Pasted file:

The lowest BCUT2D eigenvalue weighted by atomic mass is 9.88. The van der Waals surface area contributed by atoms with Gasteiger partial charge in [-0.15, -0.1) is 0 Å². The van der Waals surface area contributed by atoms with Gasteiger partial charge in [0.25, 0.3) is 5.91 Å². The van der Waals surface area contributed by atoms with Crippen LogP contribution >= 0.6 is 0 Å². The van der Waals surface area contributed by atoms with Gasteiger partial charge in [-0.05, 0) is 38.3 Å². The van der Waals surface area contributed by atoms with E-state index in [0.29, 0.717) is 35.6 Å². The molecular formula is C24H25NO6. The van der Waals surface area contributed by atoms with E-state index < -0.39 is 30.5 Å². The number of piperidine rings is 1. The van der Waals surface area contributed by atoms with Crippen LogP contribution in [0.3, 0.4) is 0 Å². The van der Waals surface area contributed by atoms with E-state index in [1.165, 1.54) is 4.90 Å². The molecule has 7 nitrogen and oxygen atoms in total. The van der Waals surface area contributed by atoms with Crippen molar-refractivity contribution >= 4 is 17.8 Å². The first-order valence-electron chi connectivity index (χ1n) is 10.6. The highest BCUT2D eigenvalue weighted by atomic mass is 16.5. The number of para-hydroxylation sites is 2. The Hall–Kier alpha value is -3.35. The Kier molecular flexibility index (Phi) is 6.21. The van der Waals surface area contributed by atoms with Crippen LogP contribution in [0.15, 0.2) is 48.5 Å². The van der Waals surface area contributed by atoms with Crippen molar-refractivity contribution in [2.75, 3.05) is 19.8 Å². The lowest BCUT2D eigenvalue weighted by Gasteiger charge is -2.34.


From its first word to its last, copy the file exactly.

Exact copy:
The lowest BCUT2D eigenvalue weighted by atomic mass is 9.88. The van der Waals surface area contributed by atoms with Gasteiger partial charge in [-0.15, -0.1) is 0 Å². The van der Waals surface area contributed by atoms with Gasteiger partial charge in [0.25, 0.3) is 5.91 Å². The van der Waals surface area contributed by atoms with Crippen LogP contribution >= 0.6 is 0 Å². The van der Waals surface area contributed by atoms with Gasteiger partial charge in [-0.05, 0) is 38.3 Å². The van der Waals surface area contributed by atoms with E-state index in [0.29, 0.717) is 35.6 Å². The molecular formula is C24H25NO6. The van der Waals surface area contributed by atoms with E-state index < -0.39 is 30.5 Å². The number of piperidine rings is 1. The van der Waals surface area contributed by atoms with Crippen LogP contribution in [0.3, 0.4) is 0 Å². The van der Waals surface area contributed by atoms with E-state index in [1.165, 1.54) is 4.90 Å². The molecule has 7 nitrogen and oxygen atoms in total. The van der Waals surface area contributed by atoms with Crippen molar-refractivity contribution >= 4 is 17.8 Å². The first-order valence-electron chi connectivity index (χ1n) is 10.6. The highest BCUT2D eigenvalue weighted by atomic mass is 16.5. The number of para-hydroxylation sites is 2. The Hall–Kier alpha value is -3.35. The Kier molecular flexibility index (Phi) is 6.21. The van der Waals surface area contributed by atoms with Crippen LogP contribution in [0.15, 0.2) is 48.5 Å². The van der Waals surface area contributed by atoms with Crippen molar-refractivity contribution in [2.75, 3.05) is 19.8 Å². The lowest BCUT2D eigenvalue weighted by Gasteiger charge is -2.34.